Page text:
It is also true that narrow specialization exposes any business to price competition. If a produce shipper only sells cucumbers, it is likely to have competition willing to sell cucumbers at break even or even a loss. These competitors can crush a competitor and live off the profits of selling peppers or other products.
So retailers living off a reputation in one product category are vulnerable to retailers that can live without profits in that category.
Of course, the other fact is that some retailers, in their ambition to grow, stretch their concept beyond its limits. Should there really be a Whole Foods in Detroit?
Now the big bet by Whole Foods is its new small store 365 banner. It is supposed to be a smaller, more economical concept.
One wonders if Whole Foods can really execute.
Consumer insights firm iModerate has a new study out:
Can 365 Reinvigorate the Whole Foods Brand?
Whole Foods is taking aim at Trader Joe’s, as well as big-box stores such as Walmart and Costco, with its 365 concept that hopes to appeal to budget-minded millennials, but will it be well received when it launches in early 2016?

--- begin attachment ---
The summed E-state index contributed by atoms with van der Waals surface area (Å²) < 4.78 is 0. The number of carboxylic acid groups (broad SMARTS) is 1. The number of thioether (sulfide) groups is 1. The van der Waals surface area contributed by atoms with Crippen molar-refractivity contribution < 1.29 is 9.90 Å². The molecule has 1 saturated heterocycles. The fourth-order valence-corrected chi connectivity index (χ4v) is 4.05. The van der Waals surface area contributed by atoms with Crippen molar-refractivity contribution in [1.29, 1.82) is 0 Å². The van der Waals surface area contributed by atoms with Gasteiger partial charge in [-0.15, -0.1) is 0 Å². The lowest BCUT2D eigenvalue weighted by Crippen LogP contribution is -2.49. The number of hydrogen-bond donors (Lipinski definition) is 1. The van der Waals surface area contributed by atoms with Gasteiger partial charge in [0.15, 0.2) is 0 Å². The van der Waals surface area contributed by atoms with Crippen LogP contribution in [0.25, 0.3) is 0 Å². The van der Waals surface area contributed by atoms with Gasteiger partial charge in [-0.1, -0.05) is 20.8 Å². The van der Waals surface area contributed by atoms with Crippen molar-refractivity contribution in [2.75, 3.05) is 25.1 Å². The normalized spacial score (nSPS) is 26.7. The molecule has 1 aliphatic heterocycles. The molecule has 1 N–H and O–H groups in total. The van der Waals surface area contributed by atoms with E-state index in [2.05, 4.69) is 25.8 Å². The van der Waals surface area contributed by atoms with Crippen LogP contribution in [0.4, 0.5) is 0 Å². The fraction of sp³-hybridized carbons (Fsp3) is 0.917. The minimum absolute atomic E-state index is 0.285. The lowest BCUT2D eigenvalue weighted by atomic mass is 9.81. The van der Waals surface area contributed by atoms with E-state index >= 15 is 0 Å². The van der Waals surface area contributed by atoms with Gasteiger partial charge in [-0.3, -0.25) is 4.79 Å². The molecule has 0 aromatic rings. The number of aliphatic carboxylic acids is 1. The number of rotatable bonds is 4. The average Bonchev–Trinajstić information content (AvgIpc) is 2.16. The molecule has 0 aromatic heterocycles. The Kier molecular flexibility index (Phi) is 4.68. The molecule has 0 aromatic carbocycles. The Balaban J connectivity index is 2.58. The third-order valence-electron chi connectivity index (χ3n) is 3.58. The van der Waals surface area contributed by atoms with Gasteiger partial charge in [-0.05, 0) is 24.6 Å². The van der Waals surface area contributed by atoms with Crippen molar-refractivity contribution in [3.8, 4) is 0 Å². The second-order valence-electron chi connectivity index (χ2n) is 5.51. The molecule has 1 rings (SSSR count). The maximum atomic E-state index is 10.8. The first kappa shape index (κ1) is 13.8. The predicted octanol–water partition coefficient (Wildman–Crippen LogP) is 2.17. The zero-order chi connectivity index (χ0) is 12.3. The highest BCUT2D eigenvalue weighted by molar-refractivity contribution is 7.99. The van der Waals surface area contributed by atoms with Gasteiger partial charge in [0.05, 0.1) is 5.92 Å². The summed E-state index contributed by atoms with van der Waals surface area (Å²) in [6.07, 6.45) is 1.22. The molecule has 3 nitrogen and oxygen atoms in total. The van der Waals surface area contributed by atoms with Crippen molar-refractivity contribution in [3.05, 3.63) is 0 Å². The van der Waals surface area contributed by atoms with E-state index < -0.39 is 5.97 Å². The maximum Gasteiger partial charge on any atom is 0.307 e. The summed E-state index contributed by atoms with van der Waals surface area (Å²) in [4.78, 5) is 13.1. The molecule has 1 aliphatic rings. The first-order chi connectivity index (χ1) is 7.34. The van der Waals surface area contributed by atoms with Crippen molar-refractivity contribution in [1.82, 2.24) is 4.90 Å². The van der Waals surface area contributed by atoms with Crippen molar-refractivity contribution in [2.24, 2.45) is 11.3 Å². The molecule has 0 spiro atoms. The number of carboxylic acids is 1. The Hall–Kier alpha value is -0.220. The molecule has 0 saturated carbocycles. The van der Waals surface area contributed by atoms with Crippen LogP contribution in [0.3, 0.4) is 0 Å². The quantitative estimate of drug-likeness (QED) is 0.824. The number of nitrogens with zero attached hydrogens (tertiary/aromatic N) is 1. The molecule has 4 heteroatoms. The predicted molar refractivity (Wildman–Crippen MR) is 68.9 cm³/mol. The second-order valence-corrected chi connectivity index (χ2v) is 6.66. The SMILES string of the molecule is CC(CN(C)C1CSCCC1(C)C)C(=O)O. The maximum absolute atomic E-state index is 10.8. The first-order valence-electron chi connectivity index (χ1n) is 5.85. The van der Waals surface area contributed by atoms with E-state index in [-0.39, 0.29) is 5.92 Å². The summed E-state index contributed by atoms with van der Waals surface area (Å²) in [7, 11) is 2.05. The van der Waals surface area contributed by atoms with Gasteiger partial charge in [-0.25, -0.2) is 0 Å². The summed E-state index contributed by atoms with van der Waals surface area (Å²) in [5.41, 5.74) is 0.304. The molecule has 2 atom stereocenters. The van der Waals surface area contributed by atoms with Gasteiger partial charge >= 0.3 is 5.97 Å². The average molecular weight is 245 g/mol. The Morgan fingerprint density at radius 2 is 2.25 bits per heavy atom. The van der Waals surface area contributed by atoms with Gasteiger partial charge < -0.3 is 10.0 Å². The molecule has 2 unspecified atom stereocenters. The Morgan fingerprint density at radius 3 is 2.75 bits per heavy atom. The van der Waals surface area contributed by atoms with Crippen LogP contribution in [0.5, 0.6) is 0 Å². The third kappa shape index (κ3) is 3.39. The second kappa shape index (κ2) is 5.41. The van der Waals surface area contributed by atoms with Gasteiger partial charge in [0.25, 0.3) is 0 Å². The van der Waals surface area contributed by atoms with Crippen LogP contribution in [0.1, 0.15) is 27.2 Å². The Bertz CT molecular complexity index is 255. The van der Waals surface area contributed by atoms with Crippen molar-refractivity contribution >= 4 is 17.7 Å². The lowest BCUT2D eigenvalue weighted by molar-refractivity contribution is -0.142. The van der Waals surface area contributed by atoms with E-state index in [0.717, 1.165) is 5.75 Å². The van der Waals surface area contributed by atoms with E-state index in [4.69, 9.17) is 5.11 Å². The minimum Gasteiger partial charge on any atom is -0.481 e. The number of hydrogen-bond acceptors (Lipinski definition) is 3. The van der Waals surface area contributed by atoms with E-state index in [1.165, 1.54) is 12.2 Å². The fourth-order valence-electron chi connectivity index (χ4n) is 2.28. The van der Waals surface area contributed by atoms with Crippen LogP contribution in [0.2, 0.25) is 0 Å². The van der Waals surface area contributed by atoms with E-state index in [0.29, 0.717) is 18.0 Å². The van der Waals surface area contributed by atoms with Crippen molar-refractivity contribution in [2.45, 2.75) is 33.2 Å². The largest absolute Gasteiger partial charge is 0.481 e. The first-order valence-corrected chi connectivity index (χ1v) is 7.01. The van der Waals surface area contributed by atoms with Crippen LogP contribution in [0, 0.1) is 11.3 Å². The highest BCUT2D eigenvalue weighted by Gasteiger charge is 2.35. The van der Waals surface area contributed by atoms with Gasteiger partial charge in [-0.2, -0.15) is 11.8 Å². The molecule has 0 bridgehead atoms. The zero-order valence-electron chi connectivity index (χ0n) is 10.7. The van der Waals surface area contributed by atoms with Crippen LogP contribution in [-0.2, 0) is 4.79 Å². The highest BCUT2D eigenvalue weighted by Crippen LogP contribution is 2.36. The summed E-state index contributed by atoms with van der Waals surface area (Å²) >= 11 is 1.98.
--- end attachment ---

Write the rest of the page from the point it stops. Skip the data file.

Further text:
iModerate found that consumers are excited at the prospect, but with a caveat – they expect Whole Foods to deliver its renowned quality at traditional grocery store prices. The top unique benefit identified (36%) was the ability for more consumers to take advantage of healthy foods thanks to the lower price-point.
“365 is Whole Foods’ chance to pivot from its elitist image and reach a new segment of shoppers that’s paying closer attention to their waistlines, but can’t afford premium prices,” said Rossow. “Giving this population access to healthier food could create immense brand loyalty for 365 and carry over to the larger Whole Foods brand. That said, if 365 turns out to be an equally expensive or lesser-quality version of Whole Foods, the concept will backfire entirely.”
The problem is that we know several potential non-produce vendors who have been approached by the 365 buying team — none of these vendors are going to fit the “traditional grocery store” price profile.
To us it sounds like the concept is already starting to blur, and what markets seem to be demanding now is clarity — Aldi means value, Trader Joe’s means a delicious epicurean approach. What will 365 mean?? It is unclear and thus, perhaps, not able to help Whole Foods.